Ethan Skinner doesn’t hold back his sense of pride and satisfaction about the Branam Innovation Center, simply stating, “It’s the best thing about Rose-Hulman.”
The senior mechanical engineering major isn’t alone in that sentiment. On any given day—and well into each evening—hundreds of students apply their hands-on skills and team-working abilities to become the next generation of innovative engineers and scientists.
The building is home to national championship-winning human-powered vehicles
, combat robots, concrete canoes, sustainable hybrid vehicles, high-flying aircraft
, chemical reaction-based cars, and swift drag-strip racers.
“It’s truly a happening place, especially in the late winter/early spring as teams prepare for regional and national competitions,” says Dean of Innovation and Engagement
Bill Kline, PhD, who supervises the building. “There is no syllabus or course outline for the projects. We provide students the opportunity to be creative and innovative.”
The 16,200-square-foot building, located on the northeast corner of campus, was inspired by former President Matt Branam
to be a dynamic and energetic place with flexible workspace to facilitate inter-team collaboration. The building allows students to hang out, test ideas, push the limits of engineering, and lead competitive engineering contests around the world.
"Matt imagined a big space where students could work late into the night perfecting team projects. This is where theory turns into practice, where conflicting ideas get debated and tested, where friendships are born, and respect is earned,” states Rob Coons, senior vice president and chief administrative officer.
Grand Prix Engineering
Team Leader Brandon Hasenour appreciates the collaborative spirit between the advanced transportation vehicle teams. Members share parts and tools, help solve common problems, and cheer on each other.
“Like Rose-Hulman’s campus atmosphere, we’re one big happy family here. If one team wins, we’re all winners,” says the senior mechanical and electrical engineering double major. “If a freshman comes in and wants to join a team, we’re appreciative of the extra hands and ideas. They can jump right in. There’s always something to do around here.”
Grand Prix teammate Craig Altmann adds, “I don’t feel the same if I’m not here doing something every day.” He estimates spending 30 to 40 hours each week in the building during the peak of the racing season. Sarah Kemme, president of civil engineering’s new steel bridge team, says she “spends way too much time” in the building. But she quickly adds, “I love the energy and excitement in this place. I have made friends here that I wouldn’t have made anywhere else on campus.”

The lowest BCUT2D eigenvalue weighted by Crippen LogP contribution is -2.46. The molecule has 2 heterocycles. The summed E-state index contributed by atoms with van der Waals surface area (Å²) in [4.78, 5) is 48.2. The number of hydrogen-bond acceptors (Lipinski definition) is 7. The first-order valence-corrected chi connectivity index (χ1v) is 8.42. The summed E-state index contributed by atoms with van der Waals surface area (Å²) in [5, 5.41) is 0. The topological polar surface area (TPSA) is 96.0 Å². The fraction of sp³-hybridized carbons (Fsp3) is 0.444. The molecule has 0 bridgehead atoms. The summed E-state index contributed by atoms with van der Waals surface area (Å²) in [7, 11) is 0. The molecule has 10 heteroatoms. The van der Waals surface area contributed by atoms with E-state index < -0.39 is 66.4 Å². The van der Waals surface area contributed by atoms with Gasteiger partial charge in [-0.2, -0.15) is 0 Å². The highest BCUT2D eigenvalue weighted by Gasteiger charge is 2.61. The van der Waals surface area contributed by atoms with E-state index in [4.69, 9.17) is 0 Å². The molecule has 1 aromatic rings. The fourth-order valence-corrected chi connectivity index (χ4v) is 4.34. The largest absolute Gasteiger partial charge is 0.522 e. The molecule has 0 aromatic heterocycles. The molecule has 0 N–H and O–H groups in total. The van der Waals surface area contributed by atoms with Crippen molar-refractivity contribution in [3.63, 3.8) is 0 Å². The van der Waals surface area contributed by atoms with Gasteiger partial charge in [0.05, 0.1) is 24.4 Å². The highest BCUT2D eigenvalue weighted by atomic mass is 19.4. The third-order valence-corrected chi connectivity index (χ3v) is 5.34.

Before the Branam Innovation Center was added to the campus landscape, competition teams were scattered throughout campus and other off-site, institute-owned facilities. Now, every project is in one central location and they all benefit from having a massive tool and part supply, and access to state-of-the-art equipment, machine shop, welding room, paint booth, and a conference room. The building has also become a great showpiece to impress corporate partners, equipment donors, and potential students.
“You see visitors come in and their eyes light up and they immediately say ‘Wow’,” says Associate Professor of Mechanical Engineering Zach Chambers, PhD, director of the advanced transportation program. “It is an impressive place, especially when students from most of the teams are working hard to finish a project. That’s when the place takes on a life of its very own.”
And, as intended, the Branam Innovation Center enhances the educational experience for students.
“Our formula sprint car provides a real-world application for what I’ve learned in the classroom,” Hasenour states. “Course material on DC/AC electrical circuits helped us select the appropriate electrical wire sizes for this year’s vehicle.”
Skinner, leader of the fuel-efficient vehicles team, adds, “I’ve always love tinkering. Our project offers a great way to get your hands into engineering and using the skills I have learned in college.”